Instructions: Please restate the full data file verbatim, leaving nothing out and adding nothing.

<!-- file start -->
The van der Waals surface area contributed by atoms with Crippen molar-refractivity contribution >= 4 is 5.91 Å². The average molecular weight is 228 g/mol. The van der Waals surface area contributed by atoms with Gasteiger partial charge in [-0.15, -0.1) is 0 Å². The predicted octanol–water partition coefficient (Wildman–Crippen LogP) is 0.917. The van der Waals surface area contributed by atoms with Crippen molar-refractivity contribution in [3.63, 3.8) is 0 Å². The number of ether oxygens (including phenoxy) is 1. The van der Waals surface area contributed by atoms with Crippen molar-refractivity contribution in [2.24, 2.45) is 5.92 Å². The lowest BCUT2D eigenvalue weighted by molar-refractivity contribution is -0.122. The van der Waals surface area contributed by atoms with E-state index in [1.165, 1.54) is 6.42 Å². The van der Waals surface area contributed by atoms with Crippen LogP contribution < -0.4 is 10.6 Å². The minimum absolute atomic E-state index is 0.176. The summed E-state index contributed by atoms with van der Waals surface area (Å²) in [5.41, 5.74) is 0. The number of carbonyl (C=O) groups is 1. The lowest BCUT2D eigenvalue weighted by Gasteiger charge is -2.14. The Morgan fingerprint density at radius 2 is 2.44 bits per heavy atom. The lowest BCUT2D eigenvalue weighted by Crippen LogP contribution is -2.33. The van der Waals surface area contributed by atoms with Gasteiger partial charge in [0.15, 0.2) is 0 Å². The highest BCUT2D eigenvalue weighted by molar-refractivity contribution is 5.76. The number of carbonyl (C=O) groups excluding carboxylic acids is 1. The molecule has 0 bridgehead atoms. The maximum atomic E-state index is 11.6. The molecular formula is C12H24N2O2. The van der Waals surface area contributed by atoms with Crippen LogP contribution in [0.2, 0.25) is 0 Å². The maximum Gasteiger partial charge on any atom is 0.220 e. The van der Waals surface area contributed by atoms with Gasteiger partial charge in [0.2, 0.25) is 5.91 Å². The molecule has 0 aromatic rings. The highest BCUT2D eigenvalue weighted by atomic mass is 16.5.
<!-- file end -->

The van der Waals surface area contributed by atoms with Crippen molar-refractivity contribution >= 4 is 5.91 Å². The average molecular weight is 228 g/mol. The van der Waals surface area contributed by atoms with Gasteiger partial charge in [-0.15, -0.1) is 0 Å². The predicted octanol–water partition coefficient (Wildman–Crippen LogP) is 0.917. The van der Waals surface area contributed by atoms with Crippen molar-refractivity contribution in [3.63, 3.8) is 0 Å². The number of ether oxygens (including phenoxy) is 1. The van der Waals surface area contributed by atoms with Crippen molar-refractivity contribution in [2.24, 2.45) is 5.92 Å². The lowest BCUT2D eigenvalue weighted by molar-refractivity contribution is -0.122. The van der Waals surface area contributed by atoms with E-state index in [1.165, 1.54) is 6.42 Å². The van der Waals surface area contributed by atoms with Crippen LogP contribution < -0.4 is 10.6 Å². The minimum absolute atomic E-state index is 0.176. The summed E-state index contributed by atoms with van der Waals surface area (Å²) in [5.41, 5.74) is 0. The number of carbonyl (C=O) groups is 1. The lowest BCUT2D eigenvalue weighted by Gasteiger charge is -2.14. The Morgan fingerprint density at radius 2 is 2.44 bits per heavy atom. The lowest BCUT2D eigenvalue weighted by Crippen LogP contribution is -2.33. The van der Waals surface area contributed by atoms with Gasteiger partial charge in [0.15, 0.2) is 0 Å². The highest BCUT2D eigenvalue weighted by molar-refractivity contribution is 5.76. The number of carbonyl (C=O) groups excluding carboxylic acids is 1. The molecule has 0 bridgehead atoms. The maximum atomic E-state index is 11.6. The molecular formula is C12H24N2O2. The van der Waals surface area contributed by atoms with Crippen LogP contribution in [0.2, 0.25) is 0 Å². The maximum Gasteiger partial charge on any atom is 0.220 e. The van der Waals surface area contributed by atoms with Gasteiger partial charge in [0.2, 0.25) is 5.91 Å². The molecule has 0 aromatic rings. The highest BCUT2D eigenvalue weighted by atomic mass is 16.5.